Wisconsin’s Strict Voting Law Requiring Photo ID Upheld

AP/Jeffrey Phelps


On Monday, a federal appeals court upheld Wisconsin’s harsh voter ID law, which requires voters to provide specific types of government-issued photo identification at the polls.

A district court judge had struck down the law in April, deeming that it unconstitutionally violated the rights of minorities and low-income voters. The appeals court panel disagreed, ruling that the law, one of the strictest in the country, did not amount to racial discrimination.

The AP has more:

State elections officials are preparing for the photo ID law to be in effect for the Nov. 4 election, even as opponents continue their legal fight. The American Civil Liberties Union and the Advancement Project asked the U.S. Supreme Court last week to take emergency action and block the law.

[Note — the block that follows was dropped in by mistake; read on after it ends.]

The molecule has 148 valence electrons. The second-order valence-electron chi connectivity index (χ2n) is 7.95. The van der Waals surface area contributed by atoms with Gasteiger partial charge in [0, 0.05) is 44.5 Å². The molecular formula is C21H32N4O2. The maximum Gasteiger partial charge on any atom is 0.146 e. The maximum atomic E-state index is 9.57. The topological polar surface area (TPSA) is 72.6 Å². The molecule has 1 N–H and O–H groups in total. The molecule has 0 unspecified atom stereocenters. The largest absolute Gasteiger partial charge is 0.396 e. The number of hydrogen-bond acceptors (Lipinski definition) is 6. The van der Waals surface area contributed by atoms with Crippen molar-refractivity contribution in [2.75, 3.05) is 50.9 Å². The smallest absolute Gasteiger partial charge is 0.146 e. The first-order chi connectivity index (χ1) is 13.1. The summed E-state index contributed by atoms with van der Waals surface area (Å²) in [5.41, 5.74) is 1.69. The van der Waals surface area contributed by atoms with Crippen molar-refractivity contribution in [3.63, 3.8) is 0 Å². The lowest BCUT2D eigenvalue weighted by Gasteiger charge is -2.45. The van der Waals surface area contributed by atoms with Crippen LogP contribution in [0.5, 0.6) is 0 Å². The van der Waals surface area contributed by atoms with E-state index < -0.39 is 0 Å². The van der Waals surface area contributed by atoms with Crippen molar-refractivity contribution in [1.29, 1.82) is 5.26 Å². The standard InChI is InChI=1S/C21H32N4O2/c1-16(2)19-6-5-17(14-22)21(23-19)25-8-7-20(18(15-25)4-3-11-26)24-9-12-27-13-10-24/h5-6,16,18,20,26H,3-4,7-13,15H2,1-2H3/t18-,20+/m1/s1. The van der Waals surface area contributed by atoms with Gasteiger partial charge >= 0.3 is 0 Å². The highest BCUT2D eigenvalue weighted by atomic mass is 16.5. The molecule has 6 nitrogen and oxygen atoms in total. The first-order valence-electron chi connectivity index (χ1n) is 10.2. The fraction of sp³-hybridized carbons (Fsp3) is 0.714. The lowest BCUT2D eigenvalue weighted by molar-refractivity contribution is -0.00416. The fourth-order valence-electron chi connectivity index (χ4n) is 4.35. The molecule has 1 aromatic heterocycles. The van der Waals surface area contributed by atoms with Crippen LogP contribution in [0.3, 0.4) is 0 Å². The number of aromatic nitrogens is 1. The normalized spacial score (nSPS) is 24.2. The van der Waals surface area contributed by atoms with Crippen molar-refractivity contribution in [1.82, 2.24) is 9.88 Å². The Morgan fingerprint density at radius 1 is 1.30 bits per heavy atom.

Opponents argue that requiring voters to show photo ID, a requirement that had, until recently, been on hold since a low-turnout February 2012 primary, will create chaos and confusion at the polls. But supporters say most people already have a valid ID and, if they don’t, there is time to get one before the election.

The ruling gives Republican incumbent Scott Walker a major lift in his fight against Democratic challenger Mary Burke. As The New Republic explains, Republican voters are much more likely to have the required identification.